One of the best and most popular of Kerouac’s autobiographical novels, The Dharma Bums is based on experiences the writer had during the mid-1950s while living in California, after he’d become interested in Buddhism’s spiritual mode of understanding. One of the book’s main characters, Japhy Ryder, is based on the real poet Gary Snyder, who was a close friend and whose interest in Buddhism influenced Kerouac. This book is a must-read for any serious Kerouac fan.
Two ebullient young men are engaged in a passionate search for dharma, or truth. Their major adventure is the pursuit of the Zen way, which takes them climbing into the high Sierras to seek the lesson of solitude, a lesson that has a hard time surviving their forays into the pagan groves of San Francisco’s Bohemia with its marathon wine-drinking bouts, poetry jam sessions, experiments in “yabyum,” and similar nonascetic pastimes.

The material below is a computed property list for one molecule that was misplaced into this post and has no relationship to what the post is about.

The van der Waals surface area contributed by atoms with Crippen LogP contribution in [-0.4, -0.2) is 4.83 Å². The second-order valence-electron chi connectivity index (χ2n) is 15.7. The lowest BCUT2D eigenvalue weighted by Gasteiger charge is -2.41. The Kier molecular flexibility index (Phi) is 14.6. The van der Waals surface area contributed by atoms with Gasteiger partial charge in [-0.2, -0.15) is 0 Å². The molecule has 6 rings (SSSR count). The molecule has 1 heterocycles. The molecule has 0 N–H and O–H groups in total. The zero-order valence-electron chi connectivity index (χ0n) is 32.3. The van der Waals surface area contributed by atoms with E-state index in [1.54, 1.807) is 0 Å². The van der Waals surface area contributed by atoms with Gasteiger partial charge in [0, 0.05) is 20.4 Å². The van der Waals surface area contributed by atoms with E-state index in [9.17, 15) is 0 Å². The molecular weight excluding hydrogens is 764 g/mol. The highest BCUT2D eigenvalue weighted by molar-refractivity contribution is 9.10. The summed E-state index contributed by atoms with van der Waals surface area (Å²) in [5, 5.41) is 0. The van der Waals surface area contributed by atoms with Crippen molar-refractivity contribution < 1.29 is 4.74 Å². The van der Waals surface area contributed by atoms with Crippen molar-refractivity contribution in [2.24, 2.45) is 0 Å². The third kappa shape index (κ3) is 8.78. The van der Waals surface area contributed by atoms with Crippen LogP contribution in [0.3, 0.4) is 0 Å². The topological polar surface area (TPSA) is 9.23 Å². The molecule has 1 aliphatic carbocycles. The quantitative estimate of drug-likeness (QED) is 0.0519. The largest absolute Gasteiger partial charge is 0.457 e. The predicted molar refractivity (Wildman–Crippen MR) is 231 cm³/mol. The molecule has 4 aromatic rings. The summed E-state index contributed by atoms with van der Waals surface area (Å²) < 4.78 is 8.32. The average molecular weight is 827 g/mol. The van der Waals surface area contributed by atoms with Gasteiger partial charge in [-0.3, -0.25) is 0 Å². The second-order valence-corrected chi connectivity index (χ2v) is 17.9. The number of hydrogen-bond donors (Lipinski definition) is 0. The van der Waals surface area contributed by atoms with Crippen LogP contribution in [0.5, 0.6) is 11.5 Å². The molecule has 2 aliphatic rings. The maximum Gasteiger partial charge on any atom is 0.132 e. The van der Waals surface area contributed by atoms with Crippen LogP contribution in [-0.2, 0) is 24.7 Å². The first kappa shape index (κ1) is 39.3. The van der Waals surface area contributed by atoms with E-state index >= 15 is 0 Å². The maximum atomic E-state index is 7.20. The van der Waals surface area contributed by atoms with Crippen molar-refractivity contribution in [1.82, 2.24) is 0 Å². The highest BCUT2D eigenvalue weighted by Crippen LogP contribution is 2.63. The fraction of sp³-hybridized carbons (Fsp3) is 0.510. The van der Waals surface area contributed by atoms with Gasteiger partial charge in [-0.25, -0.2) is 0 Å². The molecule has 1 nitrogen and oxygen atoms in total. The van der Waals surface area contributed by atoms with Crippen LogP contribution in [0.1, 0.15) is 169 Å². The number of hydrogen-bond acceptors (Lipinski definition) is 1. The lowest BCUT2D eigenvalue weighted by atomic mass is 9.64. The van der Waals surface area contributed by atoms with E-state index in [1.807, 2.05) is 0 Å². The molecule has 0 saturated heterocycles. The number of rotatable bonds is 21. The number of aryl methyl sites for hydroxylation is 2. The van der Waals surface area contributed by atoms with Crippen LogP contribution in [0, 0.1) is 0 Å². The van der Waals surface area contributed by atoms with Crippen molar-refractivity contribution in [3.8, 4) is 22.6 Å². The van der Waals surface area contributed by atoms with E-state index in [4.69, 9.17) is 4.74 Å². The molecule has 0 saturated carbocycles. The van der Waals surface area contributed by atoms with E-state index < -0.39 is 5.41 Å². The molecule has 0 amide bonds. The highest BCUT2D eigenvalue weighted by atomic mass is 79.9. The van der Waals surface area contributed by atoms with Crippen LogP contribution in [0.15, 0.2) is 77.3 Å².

This autobiographical novel appeared just a year after the author’s explosive On the Road put the Beat generation on the literary map and Kerouac on the best-seller lists. The same expansiveness, humor, and contagious zest for life that sparked the earlier novel ignites this one.